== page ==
This gives \begin{equation} \frac{1}{2}\sum_{i,j}(DA(DA)^T)_{i,j}\frac{\partial^2 f}{\partial x_i \partial x_j}dt = \frac{1}{2}\sum_{i,j}^d(D\Sigma D)_{i,j}\frac{\partial^2 f}{\partial x_i \partial x_j}dt = \quad \frac{1}{2}\sum_{i,j}^d(D_{i,i}\Sigma_{i,j} D_{j,j})\frac{\partial^2 f}{\partial x_i \partial x_j}dt = \frac{1}{2}\sum_{i,j}^d\frac{\partial^2 f}{\partial x_ix_j}\rho^{i,j}\sigma^i\sigma^jX^iX^jdt \end{equation}

I am wondering if this is correct, or if I did something incorrectly here. The dimensions seem to match everywhere. Is it possible to find a solution, like in this post: https://mathoverflow.net/questions/285251/solution-of-multivariate-geometric-brownian-motion. I can’t seem to get to that point using the form $ dX_t = DAdB_t$ .

Thanks a lot for the help!

Large time behavior of Girsanov type Geometric Brownian Motion with time-dependent drift and diffusion

Recall the Geometric Brownian Motion $ X={\rm e}^{\mu W+\left(\sigma-\frac{\mu^2}{2}\right)t’}$ . If $ \sigma<\frac{\mu^2}{2}$ , then $ X$ tends to 0 almost surely. But if we consider the following case, $ $ X=\exp\left\{\int_0^t\mu(t’){\rm d} W+\int_0^t\sigma(t’)-\frac{\mu^2(t’)}{2}{\rm d}t’\right\},$ $ and also assume that $ \sigma(t)<\frac{\mu^2(t)}{2}$ for all the $ t>0$ ($ \mu$ and $ \sigma$ are assumed to be good enough), do we also have the almost decay property? I mean, $ X$ tends to $ 0$ , almost surely? It looks like right, but how would the proof look like? I’m not really sure how to approach it at the moment. Any help is appreciated. Many thanks!

UMVUE of a Geometric distribution for $\tau \left ( p \right )=p^{-1}$

Suppose that {$ X_1,…,X_n$ } is a random sample from geometric $ (p)$ , where $ x$ denotes the number of Bernoulli trials needed to get the first success. Find the UMVUE of $ \tau \left ( p \right )=p^{-1}$ .

Since $ \sum_i X_i=t$ is complete sufficient statistic for geometric distribution, then by Lehman-Scheffe Theorem, how do I find the UMVUE of $ \tau \left ( p \right )=p^{-1}$ ?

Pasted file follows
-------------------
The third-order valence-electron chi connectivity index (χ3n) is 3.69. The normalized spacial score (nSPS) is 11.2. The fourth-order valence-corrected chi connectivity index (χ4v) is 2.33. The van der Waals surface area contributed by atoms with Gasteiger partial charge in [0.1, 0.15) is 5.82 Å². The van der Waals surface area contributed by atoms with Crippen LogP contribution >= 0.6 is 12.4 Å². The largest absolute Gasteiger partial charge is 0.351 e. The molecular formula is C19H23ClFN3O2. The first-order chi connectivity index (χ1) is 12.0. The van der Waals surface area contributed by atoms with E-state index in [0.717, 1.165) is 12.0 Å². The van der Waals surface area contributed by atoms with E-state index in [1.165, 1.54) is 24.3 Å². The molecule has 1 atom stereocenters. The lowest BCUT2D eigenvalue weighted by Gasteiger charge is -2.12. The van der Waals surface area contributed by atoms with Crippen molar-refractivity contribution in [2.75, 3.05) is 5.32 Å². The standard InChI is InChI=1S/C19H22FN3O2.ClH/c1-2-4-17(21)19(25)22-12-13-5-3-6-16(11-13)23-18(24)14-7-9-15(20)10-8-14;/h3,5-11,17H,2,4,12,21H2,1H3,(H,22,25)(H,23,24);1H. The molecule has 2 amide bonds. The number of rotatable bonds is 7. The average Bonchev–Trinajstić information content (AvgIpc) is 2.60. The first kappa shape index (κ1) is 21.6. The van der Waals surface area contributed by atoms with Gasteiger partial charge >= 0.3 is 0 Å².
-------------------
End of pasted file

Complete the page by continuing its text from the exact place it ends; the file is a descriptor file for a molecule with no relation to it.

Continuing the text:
Injectivity of the simple closed curves under geometric intersection number

Let $ \Sigma$ be a closed surface of genus $ g\geq 2$ and $ \mathcal{C}$ be the set of all free homotopy classes of simple closed curves in $ \Sigma$ . Define $ i:\mathcal{C}\rightarrow \mathbb{R}^{\mathcal{C}}$ by $ $ i(x)(y)=i(x,y)$ $ for $ x,y\in \mathcal{C}$ where $ i(x,y)$ is the geometric intersection number.

Q) Does there exist a finite subset $ K\subset\mathcal{C}$ such that $ i:\mathcal{C}\rightarrow R^{K}$ is injective?

Geometric intepretation of number of free variables in a solution to linear system?

Is there a geometric consequent to the number of free variables in a solved, consistent linear system represented as a row-echelon matrix (I use the row-echelon terminology just for an easy way of getting at the number of free variables)? That is, if we have a system of equations with 1 solution and (therefore no free variables), our solution is just a point and exists in 0 dimensions. If, as another example, we have two equivalent lines (and thus one free variable), we have infinitely many solutions, and the solution set is of course a line.